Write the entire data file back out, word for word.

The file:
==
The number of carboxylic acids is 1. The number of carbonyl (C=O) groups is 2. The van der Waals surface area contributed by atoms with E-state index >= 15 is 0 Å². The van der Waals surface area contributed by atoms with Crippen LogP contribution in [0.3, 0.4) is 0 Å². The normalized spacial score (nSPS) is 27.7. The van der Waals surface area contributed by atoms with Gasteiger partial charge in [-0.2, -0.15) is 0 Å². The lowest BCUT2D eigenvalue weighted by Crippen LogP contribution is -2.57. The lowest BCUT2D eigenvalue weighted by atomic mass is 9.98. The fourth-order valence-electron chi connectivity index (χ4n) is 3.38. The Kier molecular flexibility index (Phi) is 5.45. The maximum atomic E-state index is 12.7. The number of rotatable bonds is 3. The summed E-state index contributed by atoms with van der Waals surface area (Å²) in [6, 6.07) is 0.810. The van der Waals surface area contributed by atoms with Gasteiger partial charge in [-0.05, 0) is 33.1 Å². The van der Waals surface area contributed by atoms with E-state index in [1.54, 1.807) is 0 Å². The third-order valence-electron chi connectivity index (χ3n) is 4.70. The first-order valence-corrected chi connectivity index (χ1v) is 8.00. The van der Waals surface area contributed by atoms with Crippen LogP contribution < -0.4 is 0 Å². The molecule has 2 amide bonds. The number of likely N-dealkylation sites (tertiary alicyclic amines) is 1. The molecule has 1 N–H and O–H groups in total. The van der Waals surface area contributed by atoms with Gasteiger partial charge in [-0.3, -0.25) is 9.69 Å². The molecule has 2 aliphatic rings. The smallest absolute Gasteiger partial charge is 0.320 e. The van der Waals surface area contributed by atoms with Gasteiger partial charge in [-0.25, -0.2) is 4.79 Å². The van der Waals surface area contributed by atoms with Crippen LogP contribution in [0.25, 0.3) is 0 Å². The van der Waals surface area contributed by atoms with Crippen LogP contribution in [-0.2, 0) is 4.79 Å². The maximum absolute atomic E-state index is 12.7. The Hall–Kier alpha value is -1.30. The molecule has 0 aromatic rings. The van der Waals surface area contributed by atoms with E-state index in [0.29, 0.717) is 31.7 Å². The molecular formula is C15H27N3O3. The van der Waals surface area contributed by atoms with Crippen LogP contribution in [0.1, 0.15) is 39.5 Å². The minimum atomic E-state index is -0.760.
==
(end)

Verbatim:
The number of carboxylic acids is 1. The number of carbonyl (C=O) groups is 2. The van der Waals surface area contributed by atoms with E-state index >= 15 is 0 Å². The van der Waals surface area contributed by atoms with Crippen LogP contribution in [0.3, 0.4) is 0 Å². The normalized spacial score (nSPS) is 27.7. The van der Waals surface area contributed by atoms with Gasteiger partial charge in [-0.2, -0.15) is 0 Å². The lowest BCUT2D eigenvalue weighted by Crippen LogP contribution is -2.57. The lowest BCUT2D eigenvalue weighted by atomic mass is 9.98. The fourth-order valence-electron chi connectivity index (χ4n) is 3.38. The Kier molecular flexibility index (Phi) is 5.45. The maximum atomic E-state index is 12.7. The number of rotatable bonds is 3. The summed E-state index contributed by atoms with van der Waals surface area (Å²) in [6, 6.07) is 0.810. The van der Waals surface area contributed by atoms with Gasteiger partial charge in [-0.05, 0) is 33.1 Å². The van der Waals surface area contributed by atoms with E-state index in [1.54, 1.807) is 0 Å². The third-order valence-electron chi connectivity index (χ3n) is 4.70. The first-order valence-corrected chi connectivity index (χ1v) is 8.00. The van der Waals surface area contributed by atoms with Crippen LogP contribution < -0.4 is 0 Å². The molecule has 2 amide bonds. The number of likely N-dealkylation sites (tertiary alicyclic amines) is 1. The molecule has 1 N–H and O–H groups in total. The van der Waals surface area contributed by atoms with Gasteiger partial charge in [-0.3, -0.25) is 9.69 Å². The molecule has 2 aliphatic rings. The smallest absolute Gasteiger partial charge is 0.320 e. The van der Waals surface area contributed by atoms with Gasteiger partial charge in [-0.25, -0.2) is 4.79 Å². The van der Waals surface area contributed by atoms with Crippen LogP contribution in [0.25, 0.3) is 0 Å². The van der Waals surface area contributed by atoms with Crippen LogP contribution in [-0.2, 0) is 4.79 Å². The maximum absolute atomic E-state index is 12.7. The Hall–Kier alpha value is -1.30. The molecule has 0 aromatic rings. The van der Waals surface area contributed by atoms with E-state index in [0.29, 0.717) is 31.7 Å². The molecular formula is C15H27N3O3. The van der Waals surface area contributed by atoms with Crippen LogP contribution in [0.1, 0.15) is 39.5 Å². The minimum atomic E-state index is -0.760.